I’m spending this week at ETHDenver, an Ethereum-focused conference in … well, Denver. I expect to be publishing regular updates from the Mile High City. First impression after landing last night: Denver, keep your bars open later.
I’m excited, partly because ETHDenver is an excellent conference, but mostly because in-person conferences have been few and far between for most of us over the past two years. That means crypto as a whole has been largely missing one of the most important parts of its development ecosystem.
That importance may be surprising to some new entrants. Blockchain and crypto are, after all, about being able to do things on the internet, pseudonymously, and without having to trust the people you’re trading, communicating or competing with. But the last few weeks have shown that, at best, we’re not quite there yet: Bad contracts, bad guys hiding behind pseudonyms and NFT rug pulls – Oh my!
These tragedies are bad enough when you’re a yield-farming pleb. But if you’re a businessperson or designer looking to actually create something in crypto, getting caught in the blast radius when someone else’s grift, laziness or incompetence detonates can be career ending. Hence the importance of a near year-round conference circuit that creates (or created) a tight-knit community of developers and fellow travelers who know one another’s faces, not just their avatars.
And ETHDenver stands as an event with strong – though not bulletproof – hype protection. It’s full of builders and techies and rigorous critical minds, not hypebeasts. The atmosphere of rigor won’t completely protect you, but it will sure boost your chances of interacting with non-sociopaths. It’s also, incredibly, FREE, and online participant slots are still available though in-person passes are now being waitlisted.
Equally important, conferences like ETHDenver will just plain expose you to more technical information than you’re likely to see anywhere online. The presentations and conversations are largely between developers, not pointed at the public. While non-devs will find themselves in the dark pretty frequently, close listeners will wind up with a much-enhanced grasp of technical nuance. And, ultimately, in crypto if you don’t grok the tech, you’re just throwing darts blindfolded.
Big crypto conferences tend to work a bit like transaction blocks, consolidating months (or in this case years) of inchoate sentiment and discourse on important topics into a documented and memorialized Big Event. Here are some of the big topics on the table at this year’s ETHDenver.
Layer 2s, multichain and bridging
As I wrote after the Wormhole attack, it’s still unclear whether there’s a path to a future in which multiple layer 1 blockchains (think Bitcoin, Solana, Avalanche) can smoothly and safely interact. This question has immense market and development implications. It will be discussed at length, onstage and off.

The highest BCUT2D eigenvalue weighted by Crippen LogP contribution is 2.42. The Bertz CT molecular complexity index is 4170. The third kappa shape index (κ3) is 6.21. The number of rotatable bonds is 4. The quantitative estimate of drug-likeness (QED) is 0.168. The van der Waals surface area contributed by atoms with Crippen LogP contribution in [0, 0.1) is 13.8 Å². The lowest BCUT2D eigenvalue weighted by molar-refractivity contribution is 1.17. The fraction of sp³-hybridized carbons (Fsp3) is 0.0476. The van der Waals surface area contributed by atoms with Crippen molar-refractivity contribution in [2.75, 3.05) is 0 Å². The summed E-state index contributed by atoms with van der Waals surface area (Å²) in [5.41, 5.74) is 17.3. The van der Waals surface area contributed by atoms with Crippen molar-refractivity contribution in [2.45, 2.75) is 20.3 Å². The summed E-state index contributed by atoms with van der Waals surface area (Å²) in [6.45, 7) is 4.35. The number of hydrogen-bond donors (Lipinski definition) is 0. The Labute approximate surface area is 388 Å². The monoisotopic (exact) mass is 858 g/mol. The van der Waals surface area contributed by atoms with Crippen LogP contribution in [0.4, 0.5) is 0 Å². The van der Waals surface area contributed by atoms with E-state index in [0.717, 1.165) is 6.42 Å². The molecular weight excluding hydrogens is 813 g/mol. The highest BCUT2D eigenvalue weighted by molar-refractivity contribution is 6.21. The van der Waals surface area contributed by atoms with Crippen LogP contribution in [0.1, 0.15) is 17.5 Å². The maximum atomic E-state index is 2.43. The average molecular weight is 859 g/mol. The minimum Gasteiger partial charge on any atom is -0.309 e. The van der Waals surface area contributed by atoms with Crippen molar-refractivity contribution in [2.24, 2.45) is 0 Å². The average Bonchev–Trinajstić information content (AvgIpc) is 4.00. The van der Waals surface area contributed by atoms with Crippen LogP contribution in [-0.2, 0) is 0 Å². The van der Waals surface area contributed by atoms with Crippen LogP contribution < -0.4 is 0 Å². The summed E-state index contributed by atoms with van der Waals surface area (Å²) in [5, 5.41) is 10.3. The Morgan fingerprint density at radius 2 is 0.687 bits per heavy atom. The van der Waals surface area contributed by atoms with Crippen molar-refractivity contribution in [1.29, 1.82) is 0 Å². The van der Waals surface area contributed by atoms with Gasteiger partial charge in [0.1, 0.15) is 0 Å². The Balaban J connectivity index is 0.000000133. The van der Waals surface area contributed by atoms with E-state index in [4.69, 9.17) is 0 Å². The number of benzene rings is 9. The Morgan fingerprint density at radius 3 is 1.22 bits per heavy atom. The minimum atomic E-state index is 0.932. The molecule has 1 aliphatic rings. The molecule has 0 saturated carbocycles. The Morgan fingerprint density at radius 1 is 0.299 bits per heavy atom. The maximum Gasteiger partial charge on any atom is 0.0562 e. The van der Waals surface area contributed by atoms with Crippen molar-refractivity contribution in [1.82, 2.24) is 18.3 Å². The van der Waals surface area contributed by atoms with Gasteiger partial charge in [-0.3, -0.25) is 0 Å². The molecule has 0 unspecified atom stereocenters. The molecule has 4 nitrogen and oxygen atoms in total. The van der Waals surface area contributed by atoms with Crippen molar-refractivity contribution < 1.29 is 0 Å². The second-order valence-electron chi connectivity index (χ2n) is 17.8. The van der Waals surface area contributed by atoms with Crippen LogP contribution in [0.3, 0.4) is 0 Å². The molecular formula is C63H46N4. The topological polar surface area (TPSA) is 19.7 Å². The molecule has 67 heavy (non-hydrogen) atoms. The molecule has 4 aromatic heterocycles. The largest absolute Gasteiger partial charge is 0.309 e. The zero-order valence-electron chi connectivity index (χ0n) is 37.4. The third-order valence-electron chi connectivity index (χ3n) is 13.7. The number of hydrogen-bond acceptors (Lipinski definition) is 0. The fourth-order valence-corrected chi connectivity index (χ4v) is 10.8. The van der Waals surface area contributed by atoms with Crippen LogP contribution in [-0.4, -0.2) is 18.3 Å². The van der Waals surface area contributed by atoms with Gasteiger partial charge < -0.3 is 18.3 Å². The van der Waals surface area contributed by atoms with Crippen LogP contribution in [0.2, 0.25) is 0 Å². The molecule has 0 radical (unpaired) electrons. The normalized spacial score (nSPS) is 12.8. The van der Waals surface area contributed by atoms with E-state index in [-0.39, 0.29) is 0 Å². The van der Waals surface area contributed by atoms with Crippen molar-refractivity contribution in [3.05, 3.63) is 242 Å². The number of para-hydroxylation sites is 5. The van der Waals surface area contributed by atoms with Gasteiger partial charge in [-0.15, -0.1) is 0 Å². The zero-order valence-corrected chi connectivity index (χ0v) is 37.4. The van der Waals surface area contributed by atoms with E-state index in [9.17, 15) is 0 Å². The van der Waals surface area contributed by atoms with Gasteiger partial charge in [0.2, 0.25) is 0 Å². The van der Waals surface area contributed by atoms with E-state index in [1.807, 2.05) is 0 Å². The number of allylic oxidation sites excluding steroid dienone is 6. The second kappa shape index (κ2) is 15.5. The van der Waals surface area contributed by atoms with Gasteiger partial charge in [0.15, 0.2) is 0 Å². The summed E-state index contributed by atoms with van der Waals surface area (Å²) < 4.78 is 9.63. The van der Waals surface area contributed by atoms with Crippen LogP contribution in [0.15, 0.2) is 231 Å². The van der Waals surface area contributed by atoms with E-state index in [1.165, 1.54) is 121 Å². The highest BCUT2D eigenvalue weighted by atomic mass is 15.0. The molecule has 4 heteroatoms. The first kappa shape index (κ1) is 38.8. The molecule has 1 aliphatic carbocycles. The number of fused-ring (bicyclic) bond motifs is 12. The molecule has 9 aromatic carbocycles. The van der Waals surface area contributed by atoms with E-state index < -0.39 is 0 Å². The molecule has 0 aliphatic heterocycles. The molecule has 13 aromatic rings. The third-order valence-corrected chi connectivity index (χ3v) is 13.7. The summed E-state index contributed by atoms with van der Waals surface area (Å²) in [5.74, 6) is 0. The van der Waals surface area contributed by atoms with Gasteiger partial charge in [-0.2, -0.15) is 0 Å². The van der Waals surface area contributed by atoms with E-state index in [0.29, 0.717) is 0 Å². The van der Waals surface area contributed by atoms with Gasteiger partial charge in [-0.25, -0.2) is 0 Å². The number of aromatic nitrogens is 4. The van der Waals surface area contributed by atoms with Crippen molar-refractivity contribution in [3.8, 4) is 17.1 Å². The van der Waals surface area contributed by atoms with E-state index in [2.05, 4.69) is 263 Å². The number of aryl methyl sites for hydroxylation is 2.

The Ethereum 2.0 upgrade/scaling
Goes without saying. The monumental task of transitioning the Ethereum network from Bitcoin-like proof-of-work mining to less energy-intensive proof-of-stake mining is expected to reach the finish line later this year, and the process itself is pretty well mapped out. But there will still be tons to figure out about the impacts, particularly how projects that build on Ethereum will need to adjust to the new reality. And then there are the future upgrades to ETH 2.0 – particularly sharding, currently slated for 2023 implementation. How much extra throughput will we get and, most importantly, whither these crippling transaction fees?
The bear market/the BUIDL market
Despite a recent bounce, upcoming U.S. Federal Reserve interest rate hikes could really hammer crypto prices. That will impact on the strength and stability of a lot of crypto businesses and projects, as well as slowing down user growth. In past crypto cycles these have been shockingly fruitful times because teams are able to turn down the noise of public hype and focus on their own work. There will certainly be strategizing around a potential bear market, which for the first time seems likely to include acquisitions and consolidations, not just between startups but also between DAOs, a potentially fascinating development.
Event and schedule sampler
ETHDenver and other large crypto conferences are a lot like South by Southwest – there’s the official event but also dozens of unofficial “satellite events.” Here’s a potpourri of highlights from both, courtesy of my eagle-eyed colleagues here at CoinDesk.
Metapod DAO Accelerator Pitch Contest – Wednesday, 2/16 4:30 p.m. Mountain time (MT)
Schelling Point – Economics, Governance and Society miniconference. Looks incredible – Thursday, 2/17, all day.
Decentralized Social Media – A particularly powerhouse panel on a crucial subject – and notably free of some eager beavers who have mishandled its promise. Thursday, 2/17 4:40 p.m. MT
The Keynote Marathon – Another example of the enduring importance of names and faces. Friday, 2/18 will see Zooko Wilcox, Kimball Musk and Vitalik Buterin address the conference. 7:10 p.m. to 8:30 p.m. MT.
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